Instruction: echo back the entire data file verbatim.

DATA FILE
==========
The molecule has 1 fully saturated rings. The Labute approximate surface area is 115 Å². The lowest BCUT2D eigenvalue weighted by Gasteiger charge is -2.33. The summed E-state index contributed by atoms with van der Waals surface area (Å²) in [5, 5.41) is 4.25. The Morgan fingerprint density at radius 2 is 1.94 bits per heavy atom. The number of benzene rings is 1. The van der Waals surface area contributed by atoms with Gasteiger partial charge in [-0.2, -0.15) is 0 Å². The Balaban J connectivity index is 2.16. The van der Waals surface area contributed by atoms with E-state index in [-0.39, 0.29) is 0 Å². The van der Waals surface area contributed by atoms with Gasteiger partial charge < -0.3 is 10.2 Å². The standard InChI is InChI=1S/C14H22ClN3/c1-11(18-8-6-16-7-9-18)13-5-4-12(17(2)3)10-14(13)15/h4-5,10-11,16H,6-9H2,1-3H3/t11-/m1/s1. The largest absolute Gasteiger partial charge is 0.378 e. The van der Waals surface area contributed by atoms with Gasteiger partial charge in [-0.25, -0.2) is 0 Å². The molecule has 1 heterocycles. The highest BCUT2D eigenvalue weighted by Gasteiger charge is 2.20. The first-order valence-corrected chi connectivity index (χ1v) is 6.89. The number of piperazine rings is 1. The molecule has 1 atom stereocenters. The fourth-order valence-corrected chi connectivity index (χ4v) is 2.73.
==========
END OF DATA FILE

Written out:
The molecule has 1 fully saturated rings. The Labute approximate surface area is 115 Å². The lowest BCUT2D eigenvalue weighted by Gasteiger charge is -2.33. The summed E-state index contributed by atoms with van der Waals surface area (Å²) in [5, 5.41) is 4.25. The Morgan fingerprint density at radius 2 is 1.94 bits per heavy atom. The number of benzene rings is 1. The van der Waals surface area contributed by atoms with Gasteiger partial charge in [-0.2, -0.15) is 0 Å². The Balaban J connectivity index is 2.16. The van der Waals surface area contributed by atoms with E-state index in [-0.39, 0.29) is 0 Å². The van der Waals surface area contributed by atoms with Gasteiger partial charge < -0.3 is 10.2 Å². The standard InChI is InChI=1S/C14H22ClN3/c1-11(18-8-6-16-7-9-18)13-5-4-12(17(2)3)10-14(13)15/h4-5,10-11,16H,6-9H2,1-3H3/t11-/m1/s1. The largest absolute Gasteiger partial charge is 0.378 e. The van der Waals surface area contributed by atoms with Gasteiger partial charge in [-0.25, -0.2) is 0 Å². The molecule has 1 heterocycles. The highest BCUT2D eigenvalue weighted by Gasteiger charge is 2.20. The first-order valence-corrected chi connectivity index (χ1v) is 6.89. The number of piperazine rings is 1. The molecule has 1 atom stereocenters. The fourth-order valence-corrected chi connectivity index (χ4v) is 2.73.